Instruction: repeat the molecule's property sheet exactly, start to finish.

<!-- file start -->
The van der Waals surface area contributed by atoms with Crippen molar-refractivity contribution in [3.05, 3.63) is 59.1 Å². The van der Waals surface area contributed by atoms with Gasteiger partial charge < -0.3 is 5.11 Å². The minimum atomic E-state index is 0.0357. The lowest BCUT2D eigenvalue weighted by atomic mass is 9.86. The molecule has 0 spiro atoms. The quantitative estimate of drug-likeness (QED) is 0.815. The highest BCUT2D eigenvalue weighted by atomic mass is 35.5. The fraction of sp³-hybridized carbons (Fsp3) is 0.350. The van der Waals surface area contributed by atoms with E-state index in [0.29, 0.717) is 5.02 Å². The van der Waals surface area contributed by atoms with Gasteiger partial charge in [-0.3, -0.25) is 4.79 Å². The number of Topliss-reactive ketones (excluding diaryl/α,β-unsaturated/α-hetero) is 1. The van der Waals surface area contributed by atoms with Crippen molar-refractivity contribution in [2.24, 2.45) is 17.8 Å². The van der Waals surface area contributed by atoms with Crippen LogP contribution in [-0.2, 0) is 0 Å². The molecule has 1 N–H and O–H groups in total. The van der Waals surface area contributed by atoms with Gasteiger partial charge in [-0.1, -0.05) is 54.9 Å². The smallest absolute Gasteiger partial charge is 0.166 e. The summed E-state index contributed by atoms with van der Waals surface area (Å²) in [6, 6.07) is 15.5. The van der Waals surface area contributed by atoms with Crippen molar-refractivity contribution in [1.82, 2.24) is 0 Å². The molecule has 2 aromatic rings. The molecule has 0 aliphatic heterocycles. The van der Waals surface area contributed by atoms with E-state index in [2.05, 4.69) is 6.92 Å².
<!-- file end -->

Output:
The van der Waals surface area contributed by atoms with Crippen molar-refractivity contribution in [3.05, 3.63) is 59.1 Å². The van der Waals surface area contributed by atoms with Gasteiger partial charge < -0.3 is 5.11 Å². The minimum atomic E-state index is 0.0357. The lowest BCUT2D eigenvalue weighted by atomic mass is 9.86. The molecule has 0 spiro atoms. The quantitative estimate of drug-likeness (QED) is 0.815. The highest BCUT2D eigenvalue weighted by atomic mass is 35.5. The fraction of sp³-hybridized carbons (Fsp3) is 0.350. The van der Waals surface area contributed by atoms with E-state index in [0.29, 0.717) is 5.02 Å². The van der Waals surface area contributed by atoms with Gasteiger partial charge in [-0.3, -0.25) is 4.79 Å². The number of Topliss-reactive ketones (excluding diaryl/α,β-unsaturated/α-hetero) is 1. The van der Waals surface area contributed by atoms with Crippen molar-refractivity contribution in [2.24, 2.45) is 17.8 Å². The van der Waals surface area contributed by atoms with Crippen LogP contribution in [-0.2, 0) is 0 Å². The molecule has 1 N–H and O–H groups in total. The van der Waals surface area contributed by atoms with Gasteiger partial charge in [-0.1, -0.05) is 54.9 Å². The smallest absolute Gasteiger partial charge is 0.166 e. The summed E-state index contributed by atoms with van der Waals surface area (Å²) in [6, 6.07) is 15.5. The van der Waals surface area contributed by atoms with Crippen molar-refractivity contribution in [1.82, 2.24) is 0 Å². The molecule has 2 aromatic rings. The molecule has 0 aliphatic heterocycles. The van der Waals surface area contributed by atoms with E-state index in [2.05, 4.69) is 6.92 Å².